Monthly Archives: April 2011

The Musician’s musician blog

One of the great things about playing music is that one can do it from from age 2 to 92 as the Xmas song says. I recently attended a presentation at Cosmo Music that featured the Tower of Power horn section. This legendary band began 43 years ago complete with the 5-piece horn section. Most top studio musicians have been influenced and played the Tower of Power songs over the many years.
Imagine yourself playing the horn of your choice 43 years from now and the experiences you would have had, playing with the world’s finest musicians, recording CD’s, LP’s? MP3’s ? And at every venue there are multiple generations of families knowing all the lyrics to your songs and the trumpet or sax players in the audience knowing every line because they play in a cover band of you. Then you must be the musician’s musician.
There are numerous autobiographical books about musicians like Keith Richards, Sammy Hagar and Glenn Gould. Whether it is classical or rock n roll or soul rhythm and blues there will always be legendary live musicians. May we all support their live shows and buy their music recordings. If you are reading this you realize how much great arts activity goes on in York Region and if you want more, clear a space in your home, invite a few musicians  plus an audience of your friends and host your own House Concert. And if you do not know musicians, ask me, for their are many great ones who are your neighbours.


Research for a Song, Part 2

Back in February I posted about doing research for a song I’m writing about the Sharon Temple, and the breakaway Quaker sect that built it (it was completed in 1829).

First draft
At that point I had just sent my first draft to John McIntyre, a fellow Yorkscene blogger who’s also the curator at the Temple, with questions about certain phrases and historical details. The song is narrated by the last surviving member of the sect, Emily McArthur (1837-1924). One of the really interesting exchanges John and I had concerned the song’s chorus:

Oh we made a joyful sound, and we dressed in colours gay
We were neighbour helping neighbour in the truest Christian way
Sons and daughters standing equal in Jehovah’s holy sight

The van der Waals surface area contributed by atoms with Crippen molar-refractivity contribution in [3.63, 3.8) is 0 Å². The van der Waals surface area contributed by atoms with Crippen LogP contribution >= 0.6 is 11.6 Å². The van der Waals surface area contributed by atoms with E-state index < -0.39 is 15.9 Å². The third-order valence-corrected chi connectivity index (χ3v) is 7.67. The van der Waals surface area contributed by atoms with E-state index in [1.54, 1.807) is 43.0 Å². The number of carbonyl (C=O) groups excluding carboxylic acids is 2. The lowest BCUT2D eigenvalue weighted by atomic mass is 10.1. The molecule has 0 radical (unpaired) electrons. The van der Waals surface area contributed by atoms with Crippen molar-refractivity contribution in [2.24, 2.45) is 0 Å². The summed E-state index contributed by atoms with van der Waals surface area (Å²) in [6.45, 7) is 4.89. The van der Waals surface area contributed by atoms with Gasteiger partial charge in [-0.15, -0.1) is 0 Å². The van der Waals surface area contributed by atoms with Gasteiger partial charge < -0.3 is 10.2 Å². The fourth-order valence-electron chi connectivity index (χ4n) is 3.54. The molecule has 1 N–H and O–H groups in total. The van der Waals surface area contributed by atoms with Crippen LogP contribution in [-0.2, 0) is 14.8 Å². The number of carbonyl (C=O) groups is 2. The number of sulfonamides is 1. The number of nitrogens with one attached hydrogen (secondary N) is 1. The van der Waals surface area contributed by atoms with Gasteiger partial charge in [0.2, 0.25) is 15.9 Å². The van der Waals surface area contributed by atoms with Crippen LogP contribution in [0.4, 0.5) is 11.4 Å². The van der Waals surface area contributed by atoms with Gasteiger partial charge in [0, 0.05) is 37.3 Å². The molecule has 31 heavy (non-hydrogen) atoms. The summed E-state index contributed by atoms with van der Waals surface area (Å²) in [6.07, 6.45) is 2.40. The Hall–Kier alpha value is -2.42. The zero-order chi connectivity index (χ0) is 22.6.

We were the Children of Peace, we were the children of light

Originally I wanted the last line to be “We were the children of light, we were the Children of Peace,” because the sect called themselves the Children of Peace and that’s the title of the song. But “peace” is hard to rhyme: “fleece,” “grease,” “geese” – none of those were going to work, obviously! “Increase” or “cease” seemed the best bets, but I couldn’t come up with lines using those words that made sense in context.

And I wasn’t going to resort to half-rhymes, the way a lot of current songwriters do – rhyming the vowel but not the consonant, e.g., teach/peace or meet/peace. For one thing, I was writing in the voice of an old woman who was telling her story around 1915, and writers of that era stuck to exact rhymes. And secondly, I generally do too in song lyrics, because I love the musicality of echoing the same sounds.

So I reluctantly put “Children of Peace” first and ended with “children of light,” a phrase that referenced the Quaker concept of the “Inner Light.” Putting that phrase in the mouth of my narrator was definitely poetic licence, or so I thought, though it sure was easier to rhyme!

But when I told John McIntyre, rather apologetically, about my difficulty rhyming “peace” and how I’d made up the phrase “children of light,”  he wrote back: “Actually, they seem to have experimented with this name [Children of Light] for a while in the early days. You must have sensed that!”

Research payoff
Wow! I thought. It was almost as if I’d been channelling Emily McArthur herself.  Or maybe it was just a lucky accident. But I figure it’s got more to do with the hours of research I put in, immersing myself in that time and the world of the Children of Peace – to the point that, as John said, I could “sense” or intuit things about them that rang true.

Unexpected ending
And here’s the kicker: When I’d finished the last verse, suddenly two more lines seemed to write themselves. In them, Emily says, re the departed members of the sect –

Oh may I join them once again when my soul finds its release
We were the children of light, we were the Children of Peace

So the song ends with the name of the sect now, and with the song’s title. A lovely, satisfying surprise!


Marie-Lynn Hammond is a co-founder of Stringband, a seminal Canadian folk group, and a critically acclaimed songwriter living in York Region. In past lives she’s written plays and magazine articles and hosted national CBC radio shows. In between working on two new CDs, she freelances as an editor of both fiction and nonfiction.